How did you find your lifestyle or your attitude change through yoga?
It wasn’t so much of a big lifestyle change as I already embraced a lot of the yogic values. I was never a very materialistic person – as a dancer I learned to live with very little and work for free a lot!
I see lots of people change from the corporate world to teaching in the yoga world and they have to downsize a lot and live with a lot less pay – for me it was the opposite, it was an upgrade to teach yoga.
One of my biggest lifestyle changes was turning my nocturnal self into a morning person- that was my biggest challenge to get up early and practice. I enjoy it now!
You travel a lot to teach yoga. Do you find any difference among the students from different countries?
Sure More Help. I guess the common denominator is that people are looking for happiness and looking for it through the medium of yoga – using the yoga practice to have a better quality of life.
I think in the west there is a lot of danger in that yoga has become a very commercialized and yet another distraction to consume. That’s something that one has to be careful of – people can think that because they have paid for the class they can tell the teacher what they want, but that’s not the teachers role.
I have found the most reverent and disciplined approach to yoga in the Asian countries mostly. I think that people are still educated there to respect the teacher and also from the Buddhist tradition an understanding of the philosophy and repetitive approach to yoga is present. In the west there is a lot of thinking that they will take what works for them and leave the rest alone or start arguing their viewpoint. I think as a teacher you just have to find the hook where people respond to and work from there.
What keeps you inspired to continue to teach and travel around the world to do so?
The interaction with people from different cultures is something I have always enjoyed. It gives me a measuring stick of what is going on in the world and not through TV or newspapers but what is actually going on.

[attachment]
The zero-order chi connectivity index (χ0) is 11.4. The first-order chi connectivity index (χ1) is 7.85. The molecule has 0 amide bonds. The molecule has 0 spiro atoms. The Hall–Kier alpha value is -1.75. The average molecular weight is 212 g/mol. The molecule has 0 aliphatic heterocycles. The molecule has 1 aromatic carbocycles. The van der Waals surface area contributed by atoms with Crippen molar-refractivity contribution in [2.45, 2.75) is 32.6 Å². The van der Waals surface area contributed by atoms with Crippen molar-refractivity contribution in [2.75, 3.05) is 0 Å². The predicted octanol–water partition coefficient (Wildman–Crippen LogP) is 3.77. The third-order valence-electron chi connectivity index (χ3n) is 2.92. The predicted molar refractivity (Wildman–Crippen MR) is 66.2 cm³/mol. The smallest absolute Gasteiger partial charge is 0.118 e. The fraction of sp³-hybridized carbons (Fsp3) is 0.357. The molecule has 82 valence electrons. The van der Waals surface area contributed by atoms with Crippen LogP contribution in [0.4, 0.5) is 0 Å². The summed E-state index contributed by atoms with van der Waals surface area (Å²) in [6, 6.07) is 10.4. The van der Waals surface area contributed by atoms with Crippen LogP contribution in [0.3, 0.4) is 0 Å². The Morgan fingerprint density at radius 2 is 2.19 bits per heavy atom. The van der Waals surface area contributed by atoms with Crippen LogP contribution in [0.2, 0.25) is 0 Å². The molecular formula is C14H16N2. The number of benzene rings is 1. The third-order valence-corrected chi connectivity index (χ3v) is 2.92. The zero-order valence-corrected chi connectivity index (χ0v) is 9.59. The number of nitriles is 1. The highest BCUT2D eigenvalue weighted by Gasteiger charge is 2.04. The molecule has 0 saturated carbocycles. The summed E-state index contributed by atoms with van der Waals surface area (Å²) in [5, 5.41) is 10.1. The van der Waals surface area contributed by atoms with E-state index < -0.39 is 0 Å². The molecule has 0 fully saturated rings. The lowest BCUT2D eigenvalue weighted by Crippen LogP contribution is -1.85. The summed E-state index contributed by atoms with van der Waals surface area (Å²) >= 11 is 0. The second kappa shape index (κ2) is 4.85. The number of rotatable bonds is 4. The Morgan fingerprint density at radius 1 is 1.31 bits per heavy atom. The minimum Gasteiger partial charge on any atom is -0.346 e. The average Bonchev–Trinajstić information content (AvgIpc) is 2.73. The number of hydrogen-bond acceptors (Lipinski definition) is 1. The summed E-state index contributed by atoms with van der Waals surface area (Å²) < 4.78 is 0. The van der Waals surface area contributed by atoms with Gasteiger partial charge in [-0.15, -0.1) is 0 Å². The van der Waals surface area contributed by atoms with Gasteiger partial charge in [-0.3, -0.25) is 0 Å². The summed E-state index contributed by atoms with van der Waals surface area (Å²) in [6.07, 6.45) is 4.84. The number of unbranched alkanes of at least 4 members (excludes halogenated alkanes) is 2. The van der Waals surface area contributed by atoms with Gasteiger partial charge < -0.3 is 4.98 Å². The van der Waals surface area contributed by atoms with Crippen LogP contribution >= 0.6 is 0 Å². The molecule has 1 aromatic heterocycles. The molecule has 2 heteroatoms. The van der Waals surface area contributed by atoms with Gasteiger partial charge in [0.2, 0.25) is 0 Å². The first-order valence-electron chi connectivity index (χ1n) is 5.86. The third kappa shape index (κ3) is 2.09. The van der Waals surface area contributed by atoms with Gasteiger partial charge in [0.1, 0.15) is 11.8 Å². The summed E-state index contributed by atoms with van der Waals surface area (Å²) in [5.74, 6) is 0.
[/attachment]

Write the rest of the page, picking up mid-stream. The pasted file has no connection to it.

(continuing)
I get inspired when I teach and when I see people get inspired and wanting to change things in their life and society for the better – the things which benefit the expansion of the human potential, the human spirit and the human heart.
Is there anything else you would like to say about your yoga journey?
I think I should also mention that in Jivamukti there is also a very strong emphasis on veganism. I was a vegetarian before but still consuming milk products and then I saw this whole process of looking at animals, plants, minerals, sentient beings, air, water and fire as alive entities that require warmth and heart and that aren’t here for our use.
The whole industrialization of the meat and dairy industry is terrible – in the US you don’t even see a cow outside, they are all locked up in factory farms- abused and exploited to the extremities. Cowspiracy is a very eye-opening movie which was made by a Jivamukti certified teacher. It uncovers the whole way in which a lot of environmental organisations in the US are in bed with the meat and dairy industry and all these lobbies which no-one wants to talk about. The minute you talk about the meat and dairy industry being number 1 in water usage and greenhouse gases no-one wants to talk about that, not even the organisations that are supposedly meant to be working to protect the environment.
I think there is a big movement of people speaking about different ways of feeding themselves. In our western society we have so much made it as something we can just take and use, Sharon talks about how the animals have become our slaves – we need to stop looking at anything in nature as such.